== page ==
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Sunday, 16 May 2010

Adding Value

The rumour mill has, since the election, been in high gear on the prospect of tax rises, and favourite for those fancying a flutter has been Value Added Tax (VAT), on which the Tories have previous.

VAT first appeared in the early 1970s, on the watch of Sailor Heath, as a more or less straight replacement for Purchase Tax, and was levied at a rate of 10%, which the following Labour Government amended to 8%. After Margaret Thatcher came to power, there were accusations that her Government would double the tax: in the event, it was increased to 15%, which to the average consumer is as near as makes no difference. But former Chancellor Geoffrey Howe still gets miffed when his VAT increase is described as “doubling” the rate.

There was one more hike in the VAT rate, and that was on the watch of “Shagger” Major – to the present 17.5%. Now there is talk of an increase to 20%, which would bring the Treasury more than ten billion notes’ extra revenue a year. Such a rate is not unusual across the EU: top rate VAT in France is 19.6%, with Germany and the Netherlands at 19%, Austria and Italy at 20%, and Sweden and Denmark at a whopping 25%.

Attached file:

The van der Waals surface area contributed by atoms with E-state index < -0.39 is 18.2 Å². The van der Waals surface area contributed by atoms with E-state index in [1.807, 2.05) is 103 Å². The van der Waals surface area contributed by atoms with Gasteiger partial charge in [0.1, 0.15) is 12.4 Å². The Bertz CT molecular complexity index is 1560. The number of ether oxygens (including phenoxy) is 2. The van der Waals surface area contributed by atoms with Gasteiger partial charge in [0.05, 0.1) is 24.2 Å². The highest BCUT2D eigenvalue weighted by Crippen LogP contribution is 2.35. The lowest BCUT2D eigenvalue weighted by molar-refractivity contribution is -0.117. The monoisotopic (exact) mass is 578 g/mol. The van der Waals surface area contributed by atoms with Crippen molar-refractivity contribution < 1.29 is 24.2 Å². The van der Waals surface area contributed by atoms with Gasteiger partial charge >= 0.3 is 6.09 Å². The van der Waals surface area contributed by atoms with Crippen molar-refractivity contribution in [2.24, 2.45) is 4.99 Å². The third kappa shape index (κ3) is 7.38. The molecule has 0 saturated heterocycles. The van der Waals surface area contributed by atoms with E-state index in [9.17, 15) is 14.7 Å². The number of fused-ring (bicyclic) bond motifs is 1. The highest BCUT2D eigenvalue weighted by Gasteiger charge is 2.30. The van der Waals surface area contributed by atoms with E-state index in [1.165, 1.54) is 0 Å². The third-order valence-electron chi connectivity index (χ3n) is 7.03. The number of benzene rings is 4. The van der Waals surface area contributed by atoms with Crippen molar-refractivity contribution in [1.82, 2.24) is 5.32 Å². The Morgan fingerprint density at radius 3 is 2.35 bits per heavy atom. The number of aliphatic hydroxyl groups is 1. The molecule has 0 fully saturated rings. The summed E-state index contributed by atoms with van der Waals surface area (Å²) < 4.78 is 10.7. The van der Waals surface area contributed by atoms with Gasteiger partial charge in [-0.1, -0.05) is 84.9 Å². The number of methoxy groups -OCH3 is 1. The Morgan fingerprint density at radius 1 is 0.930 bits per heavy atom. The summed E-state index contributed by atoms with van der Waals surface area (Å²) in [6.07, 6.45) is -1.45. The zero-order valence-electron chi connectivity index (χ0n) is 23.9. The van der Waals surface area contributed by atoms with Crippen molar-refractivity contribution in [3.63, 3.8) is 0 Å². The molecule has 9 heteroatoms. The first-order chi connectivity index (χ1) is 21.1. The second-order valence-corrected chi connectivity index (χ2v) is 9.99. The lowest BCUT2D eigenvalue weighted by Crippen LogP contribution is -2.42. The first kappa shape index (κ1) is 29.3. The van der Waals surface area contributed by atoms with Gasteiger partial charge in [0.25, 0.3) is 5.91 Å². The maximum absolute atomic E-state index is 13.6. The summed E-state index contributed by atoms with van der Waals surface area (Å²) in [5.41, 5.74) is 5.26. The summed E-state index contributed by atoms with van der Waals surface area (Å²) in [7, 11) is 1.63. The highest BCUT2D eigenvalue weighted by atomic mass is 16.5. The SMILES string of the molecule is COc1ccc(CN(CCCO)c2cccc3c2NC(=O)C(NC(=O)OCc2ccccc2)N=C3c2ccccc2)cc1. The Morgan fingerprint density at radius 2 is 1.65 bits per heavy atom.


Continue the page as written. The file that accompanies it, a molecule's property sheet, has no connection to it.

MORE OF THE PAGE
But increasing the top rate of VAT is not the only possibility: the scope of the tax could be widened as well. Right now, we have a 5% reduced rate and, of course, a “zero rate”, which effectively exempts a range of goods. An increase in the reduced rate – Spain and Portugal are both following the course this year – brings in more revenue, with an ending of zero rating for some products adding yet another stream.

And a reduction in the range of zero rated goods could prove mightily controversial: remember the froth generated by the Fourth Estate when the idea was floated that childrens’ clothes might cease to be zero rated? But, at the start of a new Administration, it might be thought worthwhile to bite the bullet and get it over with quickly.

In the upcoming “Emergency Budget”, watch for a hike in the top rate of VAT for definite, with an increase in the reduced rate almost a certainty, and a reduction in the scope of zero rating a middling possibility. You read that here first.

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